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The Death of the Family
Delusion and parochialism about marriage.

Flags fly at the Supreme Court during oral arguments, March 27, 2013.

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Mark Steyn

Gay marriage? It came up at dinner Down Under this time last year, and the prominent Aussie politician on my right said matter-of-factly, “It’s not about expanding marriage, it’s about destroying marriage.”

That would be the most obvious explanation as to why the same societal groups who assured us in the Seventies that marriage was either (a) a “meaningless piece of paper” or (b) institutionalized rape are now insisting it’s a universal human right. They’ve figured out what, say, terrorist-turned-educator Bill Ayers did — that, when it comes to destroying core civilizational institutions, trying to blow them up is less effective than hollowing them out from within.

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On the other hand, there are those who argue it’s a victory for the powerful undertow of bourgeois values over the surface ripples of sexual transgressiveness: Gays will now be as drearily suburban as the rest of us. A couple of years back, I saw a picture in the paper of two chubby old queens tying the knot at City Hall in Vancouver, and the thought occurred that Western liberalism had finally succeeded in boring all the fun out of homosexuality.

Which of these alternative scenarios — the demolition of marriage or the taming of the gay — will come to pass? Most likely, both. In the upper echelons of society, our elites practice what they don’t preach. Scrupulously nonjudgmental about everything except traditional Christian morality, they nevertheless lead lives in which, as Charles Murray documents in his book Coming Apart, marriage is still expected to be a lifelong commitment. It is easy to see moneyed gay newlyweds moving into such enclaves, and making a go of it. As the Most Reverend Justin Welby, the new Archbishop of Canterbury and head of the worldwide Anglican Communion, said just before his enthronement the other day, “You see gay relationships that are just stunning in the quality of the relationship.” “Stunning”: What a fabulous endorsement! But, amongst the type of gay couple that gets to dine with the Archbishop of Canterbury, he’s probably right. 

Lower down the socioeconomic scale, the quality gets more variable. One reason why conservative appeals to protect the sacred procreative essence of marriage have gone nowhere is because Americans are rapidly joining the Scandinavians in doing most of their procreating without benefit of clergy. Seventy percent of black babies are born out of wedlock, so are 53 percent of Hispanics (the “natural conservative constituency” du jour, according to every lavishly remunerated Republican consultant), and 70 percent of the offspring of poor white women. Over half the babies born to mothers under 30 are now “illegitimate” (to use a quaintly judgmental formulation). For the first three-and-a-half centuries of American settlement the bastardy rate (to be even quainter) was a flat line in the basement of the graph, stuck at 2 or 3 percent all the way to the eve of the Sixties. Today over 40 percent of American births are “non-marital,” which is significantly higher than Canada or Germany. “Stunning” upscale gays will join what’s left of the American family holed up in a chichi Green Zone, while beyond the perimeter the vast mounds of human rubble pile up remorselessly. The conservative defense of marriage rings hollow because for millions of families across this land the American marriage is hollow.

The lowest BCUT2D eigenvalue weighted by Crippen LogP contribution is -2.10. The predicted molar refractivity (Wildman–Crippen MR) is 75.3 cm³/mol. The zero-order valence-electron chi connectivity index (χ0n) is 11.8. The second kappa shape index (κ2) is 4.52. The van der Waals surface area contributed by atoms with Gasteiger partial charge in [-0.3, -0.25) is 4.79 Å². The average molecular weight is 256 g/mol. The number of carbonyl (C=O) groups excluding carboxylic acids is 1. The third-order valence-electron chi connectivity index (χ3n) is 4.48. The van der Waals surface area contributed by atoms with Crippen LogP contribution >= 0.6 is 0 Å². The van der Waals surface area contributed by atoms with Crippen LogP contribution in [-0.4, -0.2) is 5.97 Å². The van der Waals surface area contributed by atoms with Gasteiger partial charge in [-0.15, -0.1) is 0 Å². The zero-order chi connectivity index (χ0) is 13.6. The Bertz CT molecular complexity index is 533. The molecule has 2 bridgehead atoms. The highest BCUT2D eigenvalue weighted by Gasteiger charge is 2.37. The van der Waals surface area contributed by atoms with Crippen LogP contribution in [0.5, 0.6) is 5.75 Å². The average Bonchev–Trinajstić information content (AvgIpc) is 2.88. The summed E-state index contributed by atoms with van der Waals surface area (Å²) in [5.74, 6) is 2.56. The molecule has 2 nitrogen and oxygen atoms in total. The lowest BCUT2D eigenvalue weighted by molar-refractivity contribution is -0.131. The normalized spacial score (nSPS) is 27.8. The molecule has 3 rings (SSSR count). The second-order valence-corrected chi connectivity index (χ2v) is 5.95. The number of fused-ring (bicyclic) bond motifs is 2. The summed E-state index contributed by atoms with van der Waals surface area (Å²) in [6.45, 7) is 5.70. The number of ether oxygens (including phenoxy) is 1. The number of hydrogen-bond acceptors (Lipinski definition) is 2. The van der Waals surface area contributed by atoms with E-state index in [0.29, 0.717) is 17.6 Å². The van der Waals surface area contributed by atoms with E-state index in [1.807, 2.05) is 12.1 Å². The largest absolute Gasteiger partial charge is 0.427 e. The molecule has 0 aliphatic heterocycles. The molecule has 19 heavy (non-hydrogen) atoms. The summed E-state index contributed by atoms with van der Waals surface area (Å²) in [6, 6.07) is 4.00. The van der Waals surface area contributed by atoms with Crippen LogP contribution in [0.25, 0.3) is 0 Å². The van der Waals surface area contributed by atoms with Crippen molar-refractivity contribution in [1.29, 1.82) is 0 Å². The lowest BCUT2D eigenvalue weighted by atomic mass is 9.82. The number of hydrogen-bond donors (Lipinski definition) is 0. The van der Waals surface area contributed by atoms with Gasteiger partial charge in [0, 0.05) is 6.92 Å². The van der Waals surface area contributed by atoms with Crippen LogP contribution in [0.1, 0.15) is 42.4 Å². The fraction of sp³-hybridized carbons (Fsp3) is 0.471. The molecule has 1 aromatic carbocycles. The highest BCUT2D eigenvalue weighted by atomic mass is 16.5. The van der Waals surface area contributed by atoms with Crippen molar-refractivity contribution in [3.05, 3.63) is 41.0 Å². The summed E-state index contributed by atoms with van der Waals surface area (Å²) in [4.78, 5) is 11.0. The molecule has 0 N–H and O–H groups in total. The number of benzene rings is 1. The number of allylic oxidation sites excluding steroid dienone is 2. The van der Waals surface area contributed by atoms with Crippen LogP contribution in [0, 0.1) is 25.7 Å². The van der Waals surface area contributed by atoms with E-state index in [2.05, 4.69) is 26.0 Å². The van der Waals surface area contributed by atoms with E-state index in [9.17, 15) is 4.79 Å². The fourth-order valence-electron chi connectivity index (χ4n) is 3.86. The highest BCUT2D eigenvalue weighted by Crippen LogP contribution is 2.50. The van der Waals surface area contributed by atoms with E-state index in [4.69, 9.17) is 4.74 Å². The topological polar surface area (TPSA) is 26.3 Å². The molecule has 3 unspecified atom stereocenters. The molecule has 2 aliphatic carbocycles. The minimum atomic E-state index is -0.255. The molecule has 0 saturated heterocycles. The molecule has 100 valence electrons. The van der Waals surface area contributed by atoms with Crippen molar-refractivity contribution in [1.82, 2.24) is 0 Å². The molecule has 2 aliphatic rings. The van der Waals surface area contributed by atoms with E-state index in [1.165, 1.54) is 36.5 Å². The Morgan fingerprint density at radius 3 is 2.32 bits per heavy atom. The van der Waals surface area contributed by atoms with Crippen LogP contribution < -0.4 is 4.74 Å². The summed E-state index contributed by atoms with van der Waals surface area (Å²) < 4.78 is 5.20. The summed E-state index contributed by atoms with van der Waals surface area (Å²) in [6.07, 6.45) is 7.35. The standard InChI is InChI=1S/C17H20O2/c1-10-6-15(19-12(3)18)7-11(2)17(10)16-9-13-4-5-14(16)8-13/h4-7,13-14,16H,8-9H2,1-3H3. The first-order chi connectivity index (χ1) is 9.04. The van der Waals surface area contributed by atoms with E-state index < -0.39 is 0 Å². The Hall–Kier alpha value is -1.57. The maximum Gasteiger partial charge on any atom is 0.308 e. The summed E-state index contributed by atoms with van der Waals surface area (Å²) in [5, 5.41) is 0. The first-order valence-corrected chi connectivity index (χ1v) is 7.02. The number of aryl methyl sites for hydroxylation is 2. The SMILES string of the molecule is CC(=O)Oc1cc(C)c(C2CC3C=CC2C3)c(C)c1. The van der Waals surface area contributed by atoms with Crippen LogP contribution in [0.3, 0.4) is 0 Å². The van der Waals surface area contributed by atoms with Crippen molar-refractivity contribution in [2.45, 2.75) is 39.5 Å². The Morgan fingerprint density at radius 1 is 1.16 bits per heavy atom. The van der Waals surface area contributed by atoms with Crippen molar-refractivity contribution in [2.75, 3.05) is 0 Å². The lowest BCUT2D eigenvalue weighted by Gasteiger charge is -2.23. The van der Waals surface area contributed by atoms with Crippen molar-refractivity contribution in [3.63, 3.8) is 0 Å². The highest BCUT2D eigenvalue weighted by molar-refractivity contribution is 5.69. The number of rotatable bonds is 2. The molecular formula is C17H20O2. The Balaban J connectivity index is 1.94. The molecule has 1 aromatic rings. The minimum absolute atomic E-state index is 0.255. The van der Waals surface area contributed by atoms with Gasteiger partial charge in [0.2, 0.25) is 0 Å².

If the Right’s case has been disfigured by delusion, the Left’s has been marked by a pitiful parochialism. At the Supreme Court this week, Ted Olson, the former solicitor general, was one of many to invoke comparisons with Loving v. Virginia, the 1967 case that struck down laws prohibiting interracial marriage. But such laws were never more than a localized American perversion of marriage. In almost all other common-law jurisdictions, from the British West Indies to Australia, there was no such prohibition. Indeed, under the Raj, it’s estimated that one in three British men in the Indian subcontinent took a local wife. “Miscegenation” is a 19th-century American neologism. When the Supreme Court struck down laws on interracial marriage, it was not embarking on a wild unprecedented experiment but merely restoring the United States to the community of civilized nations within its own legal tradition. Ted Olson is a smart guy, but he sounded like Mary-Kate and Ashley’s third twin in his happy-face banalities last week.

Yet, beyond the Court, liberal appeals to “fairness” are always the easiest to make. Because, for too much of its history, this country was disfigured by halfwit rules about who can sit where on public transportation and at lunch counters, the default position of most Americans today is that everyone should have the right to sit anywhere: If a man self-identifies as a woman and wants to sit on the ladies’ toilet, where’s the harm? If a woman wants to be a soldier and sit in a foxhole in the Hindu Kush, sure, let her. If a mediocre high-school student wants to sit in a college class, that’s only fair. American “rights” have taken on the same vapid character as grade-school sports: Everyone must be allowed to participate, and everyone is entitled to the same participation ribbon.



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